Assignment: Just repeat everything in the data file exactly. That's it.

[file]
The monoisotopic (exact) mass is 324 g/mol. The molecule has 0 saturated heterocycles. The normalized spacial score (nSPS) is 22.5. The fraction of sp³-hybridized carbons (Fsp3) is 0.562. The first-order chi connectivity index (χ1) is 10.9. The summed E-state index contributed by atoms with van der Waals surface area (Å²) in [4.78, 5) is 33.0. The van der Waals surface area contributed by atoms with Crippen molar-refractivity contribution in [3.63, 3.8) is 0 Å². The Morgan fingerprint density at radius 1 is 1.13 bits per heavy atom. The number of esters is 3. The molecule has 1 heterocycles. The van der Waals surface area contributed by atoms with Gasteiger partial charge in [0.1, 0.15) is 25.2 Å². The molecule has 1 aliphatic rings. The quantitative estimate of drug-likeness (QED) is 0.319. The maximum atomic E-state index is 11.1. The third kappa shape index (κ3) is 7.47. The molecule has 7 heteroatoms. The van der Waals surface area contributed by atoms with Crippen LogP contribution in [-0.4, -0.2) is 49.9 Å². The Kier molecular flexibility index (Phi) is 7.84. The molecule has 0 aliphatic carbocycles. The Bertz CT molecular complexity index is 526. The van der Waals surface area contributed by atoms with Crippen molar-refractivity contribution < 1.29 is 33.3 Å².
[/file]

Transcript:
The monoisotopic (exact) mass is 324 g/mol. The molecule has 0 saturated heterocycles. The normalized spacial score (nSPS) is 22.5. The fraction of sp³-hybridized carbons (Fsp3) is 0.562. The first-order chi connectivity index (χ1) is 10.9. The summed E-state index contributed by atoms with van der Waals surface area (Å²) in [4.78, 5) is 33.0. The van der Waals surface area contributed by atoms with Crippen molar-refractivity contribution in [3.63, 3.8) is 0 Å². The Morgan fingerprint density at radius 1 is 1.13 bits per heavy atom. The number of esters is 3. The molecule has 1 heterocycles. The van der Waals surface area contributed by atoms with Gasteiger partial charge in [0.1, 0.15) is 25.2 Å². The molecule has 1 aliphatic rings. The quantitative estimate of drug-likeness (QED) is 0.319. The maximum atomic E-state index is 11.1. The third kappa shape index (κ3) is 7.47. The molecule has 7 heteroatoms. The van der Waals surface area contributed by atoms with Crippen LogP contribution in [-0.4, -0.2) is 49.9 Å². The Kier molecular flexibility index (Phi) is 7.84. The molecule has 0 aliphatic carbocycles. The Bertz CT molecular complexity index is 526. The van der Waals surface area contributed by atoms with Crippen molar-refractivity contribution < 1.29 is 33.3 Å².